Racial Profiling and Police Brutality: Can Safety Apps Keep Justice within Reach?

On: September 21, 2016
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About Alfrida Martis

Facebook Banner for the #KiesEenKant crowdfunding campaign

Facebook Banner for the #KiesEenKant crowdfunding campaign

Racial Profiling and Police Brutality: Can Safety Apps Keep Justice within Reach?
In this digital society, it is almost unthinkable to leave the house without a mobile phone. Apps such as Facebook Messenger and WhatsApp are perfect for everyday conversations between loved ones. But what kind of mobile apps can one use during emergencies? For example, if one was to find oneself in a nasty situation with the police in The Netherlands.

Encounters with the police can be traumatizing for people of colour and/or from religious minorities who are more likely to be stopped and searched, and mistreated by the police, than white people. This phenomena is called racial profiling. It is used by the police to stop and search someone, solely on the basis of a person’s skin colour and/or (presumed) ethnicity or religion. What if one was stopped by the police for no reason, other than the colour of one’s skin and the fancy car one was driving? This actually happened to the black Dutch rapper Typhoon and the black Dutch goalkeeper Kenneth Vermeer, who were both pulled over by the cops for having a wrong ‘profile’. In other words: black men cannot afford to own fancy cars, so they must be involved in criminal activities and must be pulled over. Both men immediately took to social media to document and share their wrongful arrests. It did not take long before their posts sparked a major public debate on racial profiling and policy brutality in The Netherlands. What if unlike these men, users are not famous and do not have a large social media following, but still want to document their wrongful arrest and file a complaint against the police? This is where safety apps come in.

Safety Apps
Safety apps are nothing new. A quick search on tech blogs will reveal that over the years, numerous apps have been developed that can alert users’ friends when they are in immediate danger or put them straight into contact with emergency services, via a built-in “panic button”. Obviously Facebook could not stay behind and had to join the trend of personal safety apps. In October 2014 the Facebook Safety Check Tool was launched, which was originally meant to let users’ friends know they are safe in the event of a natural disaster. The Safety Check Tool quickly garnered everybody’s attention after it was used during the Paris attacks in November 2015.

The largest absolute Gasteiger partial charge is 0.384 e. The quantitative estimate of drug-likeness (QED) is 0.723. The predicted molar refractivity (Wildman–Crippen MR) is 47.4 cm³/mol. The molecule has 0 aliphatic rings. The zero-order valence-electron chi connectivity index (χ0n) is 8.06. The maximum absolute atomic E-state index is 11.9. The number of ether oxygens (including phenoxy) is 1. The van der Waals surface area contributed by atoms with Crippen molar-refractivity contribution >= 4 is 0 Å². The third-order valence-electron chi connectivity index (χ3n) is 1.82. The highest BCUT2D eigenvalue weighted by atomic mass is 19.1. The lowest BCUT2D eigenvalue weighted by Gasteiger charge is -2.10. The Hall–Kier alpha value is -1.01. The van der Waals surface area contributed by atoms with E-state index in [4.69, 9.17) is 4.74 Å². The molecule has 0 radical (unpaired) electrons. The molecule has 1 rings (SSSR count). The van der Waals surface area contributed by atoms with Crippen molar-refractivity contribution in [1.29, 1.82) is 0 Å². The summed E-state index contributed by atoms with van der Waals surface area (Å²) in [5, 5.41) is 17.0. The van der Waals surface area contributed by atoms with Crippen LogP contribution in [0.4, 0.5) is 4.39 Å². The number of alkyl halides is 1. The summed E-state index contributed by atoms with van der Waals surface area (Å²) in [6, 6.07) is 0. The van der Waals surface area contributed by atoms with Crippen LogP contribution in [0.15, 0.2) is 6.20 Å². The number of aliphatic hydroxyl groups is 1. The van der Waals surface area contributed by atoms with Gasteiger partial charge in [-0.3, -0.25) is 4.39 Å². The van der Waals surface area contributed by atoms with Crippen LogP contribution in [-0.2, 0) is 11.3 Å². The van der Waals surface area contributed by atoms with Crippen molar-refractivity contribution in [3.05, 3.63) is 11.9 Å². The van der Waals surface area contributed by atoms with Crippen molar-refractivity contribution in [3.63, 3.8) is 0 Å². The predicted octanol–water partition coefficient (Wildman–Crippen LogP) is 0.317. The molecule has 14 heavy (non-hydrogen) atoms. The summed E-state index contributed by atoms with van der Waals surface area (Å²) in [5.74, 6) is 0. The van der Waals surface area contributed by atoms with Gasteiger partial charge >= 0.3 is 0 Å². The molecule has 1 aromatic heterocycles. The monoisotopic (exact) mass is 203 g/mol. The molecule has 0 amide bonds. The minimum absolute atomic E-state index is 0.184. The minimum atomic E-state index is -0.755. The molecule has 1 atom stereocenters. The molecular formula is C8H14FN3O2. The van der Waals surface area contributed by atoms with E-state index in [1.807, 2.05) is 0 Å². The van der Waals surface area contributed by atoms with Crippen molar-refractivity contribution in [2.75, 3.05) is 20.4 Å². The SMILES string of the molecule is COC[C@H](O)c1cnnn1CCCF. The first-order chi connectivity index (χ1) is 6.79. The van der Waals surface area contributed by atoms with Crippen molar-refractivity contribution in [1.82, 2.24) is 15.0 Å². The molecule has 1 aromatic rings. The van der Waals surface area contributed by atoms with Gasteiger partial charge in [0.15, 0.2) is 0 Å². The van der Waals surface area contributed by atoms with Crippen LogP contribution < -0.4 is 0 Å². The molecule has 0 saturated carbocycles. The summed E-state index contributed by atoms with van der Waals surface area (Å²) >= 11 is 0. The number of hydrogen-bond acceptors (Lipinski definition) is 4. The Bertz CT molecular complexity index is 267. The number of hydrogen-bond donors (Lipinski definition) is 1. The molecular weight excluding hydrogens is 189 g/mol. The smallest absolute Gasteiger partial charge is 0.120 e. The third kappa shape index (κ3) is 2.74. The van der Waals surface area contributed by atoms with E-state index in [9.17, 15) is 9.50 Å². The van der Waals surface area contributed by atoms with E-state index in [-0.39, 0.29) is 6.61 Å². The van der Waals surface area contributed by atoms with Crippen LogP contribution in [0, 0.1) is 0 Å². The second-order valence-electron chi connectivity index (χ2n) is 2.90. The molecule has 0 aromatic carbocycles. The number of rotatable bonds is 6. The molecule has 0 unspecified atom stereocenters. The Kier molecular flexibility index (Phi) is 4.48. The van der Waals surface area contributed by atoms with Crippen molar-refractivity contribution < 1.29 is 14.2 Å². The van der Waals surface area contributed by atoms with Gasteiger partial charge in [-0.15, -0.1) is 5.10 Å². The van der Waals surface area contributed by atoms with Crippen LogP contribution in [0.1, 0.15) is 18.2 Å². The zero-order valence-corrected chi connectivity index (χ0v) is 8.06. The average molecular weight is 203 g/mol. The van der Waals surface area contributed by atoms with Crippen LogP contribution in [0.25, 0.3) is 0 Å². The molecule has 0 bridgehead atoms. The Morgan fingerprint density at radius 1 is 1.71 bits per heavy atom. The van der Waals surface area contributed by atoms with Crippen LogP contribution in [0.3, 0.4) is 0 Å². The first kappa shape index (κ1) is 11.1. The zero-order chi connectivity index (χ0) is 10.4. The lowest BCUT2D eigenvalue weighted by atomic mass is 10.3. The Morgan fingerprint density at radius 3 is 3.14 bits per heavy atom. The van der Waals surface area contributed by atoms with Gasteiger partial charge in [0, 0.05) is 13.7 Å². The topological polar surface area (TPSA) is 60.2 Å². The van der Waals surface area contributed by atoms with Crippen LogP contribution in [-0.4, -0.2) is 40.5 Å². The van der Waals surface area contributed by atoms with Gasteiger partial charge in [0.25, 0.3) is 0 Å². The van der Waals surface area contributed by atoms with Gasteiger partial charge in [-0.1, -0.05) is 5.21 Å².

However, safety apps that can be used during wrongful and/or violent arrests to help keep law enforcement accountable and protect civilians’ rights are only now just emerging. #KiesEenKant (Dutch for “choose a side”) is a crowdfunding campaign, launched in April 2016, by the Dutch organisation Control Alt Delete that combats racial profiling and police brutality.

The aim of the #KiesEenKant campaign was to push civilians into taking a stand against the wrongdoings of the law enforcement, i.e. choosing to be on the good side and not on the side of the oppressor. The yellow campaign banner clearly shows the ideological meaning behind the app’s development: law enforcement is symbolized by handcuffs, while civilians who fight against racial profiling and police brutality are symbolized by the peace sign. The campaign came to an end in July 2016 after Control Alt Delete managed to collect 25.781 euros. This money will be used for the development of what will be the first Dutch safety app of its kind. The new app will not only help users document their arrest with videos and audio recordings so they can provide evidence while they file their complaints, but they will also be provided with legal support.

Privacy Concerns
Control Alt Delete is following in the footsteps of the UK-based app Y-stop, and the US-based app Mobile Justice that were developed in 2015. Both apps are focused on three main features: record, report and connect with legal support. The Mobile Justice app also allows users to file a complaint without images/sound and it will even continue to record when a phone screen gets locked. Both apps allow users to choose whether they wish to report to the police directly or whether they would like the organisation behind the app to file the complaint on their behalf. Complaints can also be filed anonymously and users can also report arrests as a witness. These features could raise concerns with regards to privacy and data collection. The information users provide needs to be captured and controlled. Control Alt Delete will have to decide what to do with all the information. What happens to users’ data, where will the data be archived, and who controls the archive? Will users have to pay for the app? Tracking systems can be very effective in monitoring everyday human actions, but they also pose a major threat to users’ privacy when sensitive data ends up in the wrong hands (Agre 1994; Gehl 2011).

Controle Alt Delete will have to come to terms with the fact that the app will merely be a small victory in their fight against racial profiling and policy brutality. In order to really fight for justice, law enforcement will have to become more inclusive: diversity policies and intercultural education will have to be implemented. Only then will an app that monitors systematic wrongful arrests and police brutality have effect.

Agre, Philip E. “Surveillance and Capture: Two Models of Privacy.” The Information Society
10.2 (1994): 740-749.
Gehl, Robert. “The Archive and the Processor: The Internal Logic of Web 2.0.” New Media
& Society 13.8 (2011): 1-17.

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